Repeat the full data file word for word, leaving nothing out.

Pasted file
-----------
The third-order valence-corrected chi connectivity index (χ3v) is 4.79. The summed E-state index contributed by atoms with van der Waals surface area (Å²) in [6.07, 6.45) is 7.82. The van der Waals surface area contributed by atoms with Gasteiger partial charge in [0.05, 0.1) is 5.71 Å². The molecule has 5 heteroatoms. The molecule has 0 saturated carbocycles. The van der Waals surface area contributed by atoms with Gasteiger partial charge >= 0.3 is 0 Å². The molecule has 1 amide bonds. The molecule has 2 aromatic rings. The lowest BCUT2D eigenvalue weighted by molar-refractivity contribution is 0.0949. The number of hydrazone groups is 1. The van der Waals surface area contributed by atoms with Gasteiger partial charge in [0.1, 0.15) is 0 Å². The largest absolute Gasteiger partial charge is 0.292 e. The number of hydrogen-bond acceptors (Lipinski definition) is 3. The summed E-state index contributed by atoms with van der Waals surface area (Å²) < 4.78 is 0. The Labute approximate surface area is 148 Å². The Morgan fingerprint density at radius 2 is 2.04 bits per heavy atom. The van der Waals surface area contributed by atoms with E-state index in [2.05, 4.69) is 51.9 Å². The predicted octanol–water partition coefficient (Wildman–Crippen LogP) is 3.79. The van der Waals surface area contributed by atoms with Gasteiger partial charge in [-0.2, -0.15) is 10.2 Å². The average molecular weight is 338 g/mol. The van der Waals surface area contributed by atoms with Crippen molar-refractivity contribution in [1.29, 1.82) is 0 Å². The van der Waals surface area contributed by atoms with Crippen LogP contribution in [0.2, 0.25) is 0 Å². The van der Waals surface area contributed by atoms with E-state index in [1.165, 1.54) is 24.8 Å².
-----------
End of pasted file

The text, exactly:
The third-order valence-corrected chi connectivity index (χ3v) is 4.79. The summed E-state index contributed by atoms with van der Waals surface area (Å²) in [6.07, 6.45) is 7.82. The van der Waals surface area contributed by atoms with Gasteiger partial charge in [0.05, 0.1) is 5.71 Å². The molecule has 5 heteroatoms. The molecule has 0 saturated carbocycles. The van der Waals surface area contributed by atoms with Gasteiger partial charge >= 0.3 is 0 Å². The molecule has 1 amide bonds. The molecule has 2 aromatic rings. The lowest BCUT2D eigenvalue weighted by molar-refractivity contribution is 0.0949. The number of hydrazone groups is 1. The van der Waals surface area contributed by atoms with Gasteiger partial charge in [0.1, 0.15) is 0 Å². The largest absolute Gasteiger partial charge is 0.292 e. The number of hydrogen-bond acceptors (Lipinski definition) is 3. The summed E-state index contributed by atoms with van der Waals surface area (Å²) < 4.78 is 0. The Labute approximate surface area is 148 Å². The Morgan fingerprint density at radius 2 is 2.04 bits per heavy atom. The van der Waals surface area contributed by atoms with E-state index in [2.05, 4.69) is 51.9 Å². The predicted octanol–water partition coefficient (Wildman–Crippen LogP) is 3.79. The van der Waals surface area contributed by atoms with Gasteiger partial charge in [-0.2, -0.15) is 10.2 Å². The average molecular weight is 338 g/mol. The van der Waals surface area contributed by atoms with Crippen molar-refractivity contribution in [1.29, 1.82) is 0 Å². The van der Waals surface area contributed by atoms with Crippen LogP contribution in [0.2, 0.25) is 0 Å². The van der Waals surface area contributed by atoms with E-state index in [1.165, 1.54) is 24.8 Å².